Norm Macdonald’s new Netflix show, aptly titled “Norm Macdonald Has a Show,” could very well be a rarity among late-night talk shows hosted by comedians — the hour-long episodes featuring celebrity guests won’t include any political commentary.
“I decided very early on there can be nothing topical,” the Canadian comedian said in an interview with the Hollywood Reporter published Tuesday, adding that late-night hosts have all been “forced” to become “political pundits.”
But his interview, which was meant to promote the show, was quite topical. Touching on a variety of politically charged issues, Macdonald’s controversial opinions on the #MeToo movement, Louis C.K. and Roseanne Barr sparked waves of criticism. His comments appeared to ridicule the movement and victims while voicing support for C.K. and Barr, both of whom are his friends.
In 2017, C.K. admitted to sexual misconduct after five women came forward accusing him. C.K. had all but disappeared from the public eye until he returned to perform again for the first time just last month in New York. According to THR, Macdonald was interviewed “several days” before C.K.’s performance. In May, ABC canceled its popular “Roseanne” reboot after Barr, the show’s star, launched a Twitter attack widely criticized as racist against Valerie Jarrett, a former adviser to President Barack Obama.
“There are very few people that have gone through what they have, losing everything in a day,” said Macdonald, referring to C.K. and Barr. “Of course, people will go, ‘What about the victims?’ But you know what? The victims didn’t have to go through that.”
Soon after the interview was published, Macdonald was trending on social media for all the wrong reasons, getting lambasted for his comments. The widespread backlash prompted the comedian to issue an apology about 10 hours after the interview was published.
“Roseanne and Louis have both been very good friends of mine for many years,” he tweeted. “They both made terrible mistakes and I would never defend their actions. If my words sounded like I was minimizing the pain that their victims feel to this day, I am deeply sorry.”
Roseanne and Louis have both been very good friends of mine for many years. They both made terrible mistakes and I would never defend their actions. If my words sounded like I was minimizing the pain that their victims feel to this day, I am deeply sorry.
— Norm Macdonald (@normmacdonald) September 11, 2018
However, his apology did not seem to be enough for “The Tonight Show Starring Jimmy Fallon,” which swiftly canceled his scheduled appearance on Tuesday night’s show, an NBC spokesman told The Washington Post in a statement. Macdonald was originally supposed to be part of the guest lineup alongside actor Matthew McConaughey and rapper Future.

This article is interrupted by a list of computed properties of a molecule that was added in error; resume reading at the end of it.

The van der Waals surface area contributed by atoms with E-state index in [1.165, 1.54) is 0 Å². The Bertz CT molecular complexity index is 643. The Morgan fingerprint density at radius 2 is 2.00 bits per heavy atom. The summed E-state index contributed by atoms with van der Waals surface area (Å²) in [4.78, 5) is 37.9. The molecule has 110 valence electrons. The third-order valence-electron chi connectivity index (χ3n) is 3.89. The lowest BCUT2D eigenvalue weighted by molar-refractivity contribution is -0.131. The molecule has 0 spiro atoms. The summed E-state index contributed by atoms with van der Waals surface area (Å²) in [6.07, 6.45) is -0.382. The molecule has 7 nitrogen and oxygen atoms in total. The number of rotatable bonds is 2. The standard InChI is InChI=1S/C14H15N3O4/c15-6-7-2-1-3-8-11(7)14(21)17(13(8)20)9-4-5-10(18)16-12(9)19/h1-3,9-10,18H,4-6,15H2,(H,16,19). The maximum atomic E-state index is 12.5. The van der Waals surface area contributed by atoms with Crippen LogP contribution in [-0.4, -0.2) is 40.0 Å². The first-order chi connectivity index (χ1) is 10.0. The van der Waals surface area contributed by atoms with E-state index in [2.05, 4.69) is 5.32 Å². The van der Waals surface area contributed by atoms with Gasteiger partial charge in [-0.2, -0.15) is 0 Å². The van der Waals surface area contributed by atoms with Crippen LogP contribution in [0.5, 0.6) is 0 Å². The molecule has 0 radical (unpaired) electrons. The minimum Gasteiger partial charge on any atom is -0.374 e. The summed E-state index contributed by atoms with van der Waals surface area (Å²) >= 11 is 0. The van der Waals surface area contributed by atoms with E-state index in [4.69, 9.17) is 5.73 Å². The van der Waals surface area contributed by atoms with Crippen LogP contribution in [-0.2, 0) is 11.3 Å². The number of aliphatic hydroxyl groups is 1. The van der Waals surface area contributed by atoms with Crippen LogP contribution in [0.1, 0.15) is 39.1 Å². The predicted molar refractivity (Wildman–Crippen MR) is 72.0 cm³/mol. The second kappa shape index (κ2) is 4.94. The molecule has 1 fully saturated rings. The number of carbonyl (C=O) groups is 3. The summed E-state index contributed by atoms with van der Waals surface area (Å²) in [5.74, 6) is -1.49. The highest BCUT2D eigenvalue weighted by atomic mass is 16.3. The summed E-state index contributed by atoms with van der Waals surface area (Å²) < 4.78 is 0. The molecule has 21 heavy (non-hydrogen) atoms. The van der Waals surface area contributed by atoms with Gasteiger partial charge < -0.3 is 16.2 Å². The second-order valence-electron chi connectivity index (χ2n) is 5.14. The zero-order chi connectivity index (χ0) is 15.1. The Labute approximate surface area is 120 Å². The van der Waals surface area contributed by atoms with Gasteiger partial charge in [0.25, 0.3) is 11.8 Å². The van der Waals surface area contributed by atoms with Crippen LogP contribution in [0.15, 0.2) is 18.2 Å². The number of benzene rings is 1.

“Out of sensitivity to our audience and in light of Norm Macdonald’s comments in the press today, ‘The Tonight Show’ has decided to cancel his appearance on Tuesday’s telecast,” the statement said. According to Variety, the decision was made after Macdonald apologized.
Tuesday’s wide-ranging interview with THR began to snowball after Macdonald brought up the #MeToo movement.
“I’m happy the #MeToo movement has slowed down a little bit,” he said. “It used to be, ‘One hundred women can’t be lying.’ And then it became, ‘One woman can’t lie.’ And that became, ‘I believe all women.’ And then you’re like, ‘What?’”
Macdonald added that he felt TV host Chris Hardwick, who was accused of sexual misconduct and suspended from his job earlier this year, “got the blunt end of the stick there.” After completing an internal investigation, AMC announced in July that Hardwick would return as the host of “Talking Dead” and “Talking with Chris Hardwick,” The Post’s Bethonie Butler reported.
He continued, saying, “The model used to be: admit wrongdoing, show complete contrition and then we give you a second chance. Now it’s admit wrongdoing and you’re finished. And so the only way to survive is to deny, deny, deny. That’s not healthy — that there is no forgiveness. I do think that at some point it will end with a completely innocent person of prominence sticking a gun in his head and ending it.”
Macdonald said he knew of two people whose lives and professional careers have been upended after their actions sparked outpourings of criticism: C.K. and Barr. C.K. wrote the foreword for Macdonald’s book, “Based on a True Story,” and Barr hired him as a writer for the original “Roseanne” series.
“Roseanne was so broken up [after her show’s reboot was canceled] that I got Louis to call her, even though Roseanne was very hard on Louis before that,” Macdonald told THR. “But she was just so broken and just crying constantly.”
During that call, the pair gave each other advice and had “a good conversation,” he said.
“There would be no way for me to even understand that advice, because who has ever gone through such a thing?” he said. “All their work in their entire life being wiped out in a single day, a moment.”
When asked whether Barr is racist, Macdonald stood by the actress, saying he’s always known her as “a very left-wing person” who has fought for the representation of “different orientations and religions” on her shows. “She is certainly not a racist,” he said to the publication. “That’s just crazy.”
Long known for his acerbic jokes and deadpan delivery, Macdonald rose to fame as a member of NBC’s “Saturday Night Live” in the ’90s and is credited with creating the show’s first “Celebrity Jeopardy” sketch, in which he famously impersonated the late actor Burt Reynolds.